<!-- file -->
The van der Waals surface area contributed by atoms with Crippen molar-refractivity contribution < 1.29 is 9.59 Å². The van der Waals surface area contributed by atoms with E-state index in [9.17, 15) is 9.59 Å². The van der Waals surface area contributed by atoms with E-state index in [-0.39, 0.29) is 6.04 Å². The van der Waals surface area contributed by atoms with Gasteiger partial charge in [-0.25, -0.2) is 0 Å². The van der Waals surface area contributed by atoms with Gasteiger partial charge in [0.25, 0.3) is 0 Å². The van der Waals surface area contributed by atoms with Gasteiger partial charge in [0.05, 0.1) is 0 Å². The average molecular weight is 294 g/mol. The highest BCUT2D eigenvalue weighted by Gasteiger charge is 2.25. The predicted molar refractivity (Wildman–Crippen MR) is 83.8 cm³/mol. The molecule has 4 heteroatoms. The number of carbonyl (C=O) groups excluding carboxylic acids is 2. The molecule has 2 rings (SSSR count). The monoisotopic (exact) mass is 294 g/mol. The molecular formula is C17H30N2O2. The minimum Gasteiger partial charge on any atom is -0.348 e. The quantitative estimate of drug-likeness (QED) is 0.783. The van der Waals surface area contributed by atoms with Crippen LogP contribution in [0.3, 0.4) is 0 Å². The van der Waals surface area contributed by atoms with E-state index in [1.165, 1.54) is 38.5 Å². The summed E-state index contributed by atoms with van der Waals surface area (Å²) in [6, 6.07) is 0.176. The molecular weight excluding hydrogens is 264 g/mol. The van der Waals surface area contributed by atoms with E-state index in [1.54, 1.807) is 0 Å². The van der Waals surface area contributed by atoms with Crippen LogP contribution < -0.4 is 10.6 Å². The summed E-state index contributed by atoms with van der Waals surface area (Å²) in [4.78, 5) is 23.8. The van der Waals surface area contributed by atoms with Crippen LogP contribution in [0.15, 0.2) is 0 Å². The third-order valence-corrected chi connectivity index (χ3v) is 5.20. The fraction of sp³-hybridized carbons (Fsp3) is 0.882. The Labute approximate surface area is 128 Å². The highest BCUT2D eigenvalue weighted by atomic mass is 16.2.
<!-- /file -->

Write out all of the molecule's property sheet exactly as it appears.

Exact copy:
The van der Waals surface area contributed by atoms with Crippen molar-refractivity contribution < 1.29 is 9.59 Å². The van der Waals surface area contributed by atoms with E-state index in [9.17, 15) is 9.59 Å². The van der Waals surface area contributed by atoms with E-state index in [-0.39, 0.29) is 6.04 Å². The van der Waals surface area contributed by atoms with Gasteiger partial charge in [-0.25, -0.2) is 0 Å². The van der Waals surface area contributed by atoms with Gasteiger partial charge in [0.25, 0.3) is 0 Å². The van der Waals surface area contributed by atoms with Gasteiger partial charge in [0.05, 0.1) is 0 Å². The average molecular weight is 294 g/mol. The highest BCUT2D eigenvalue weighted by Gasteiger charge is 2.25. The predicted molar refractivity (Wildman–Crippen MR) is 83.8 cm³/mol. The molecule has 4 heteroatoms. The number of carbonyl (C=O) groups excluding carboxylic acids is 2. The molecule has 2 rings (SSSR count). The monoisotopic (exact) mass is 294 g/mol. The molecular formula is C17H30N2O2. The minimum Gasteiger partial charge on any atom is -0.348 e. The quantitative estimate of drug-likeness (QED) is 0.783. The van der Waals surface area contributed by atoms with Crippen LogP contribution in [0.3, 0.4) is 0 Å². The van der Waals surface area contributed by atoms with E-state index in [1.165, 1.54) is 38.5 Å². The summed E-state index contributed by atoms with van der Waals surface area (Å²) in [6, 6.07) is 0.176. The molecular weight excluding hydrogens is 264 g/mol. The van der Waals surface area contributed by atoms with E-state index in [1.54, 1.807) is 0 Å². The van der Waals surface area contributed by atoms with Crippen LogP contribution < -0.4 is 10.6 Å². The summed E-state index contributed by atoms with van der Waals surface area (Å²) in [4.78, 5) is 23.8. The van der Waals surface area contributed by atoms with Crippen LogP contribution in [0.15, 0.2) is 0 Å². The third-order valence-corrected chi connectivity index (χ3v) is 5.20. The fraction of sp³-hybridized carbons (Fsp3) is 0.882. The Labute approximate surface area is 128 Å². The highest BCUT2D eigenvalue weighted by atomic mass is 16.2.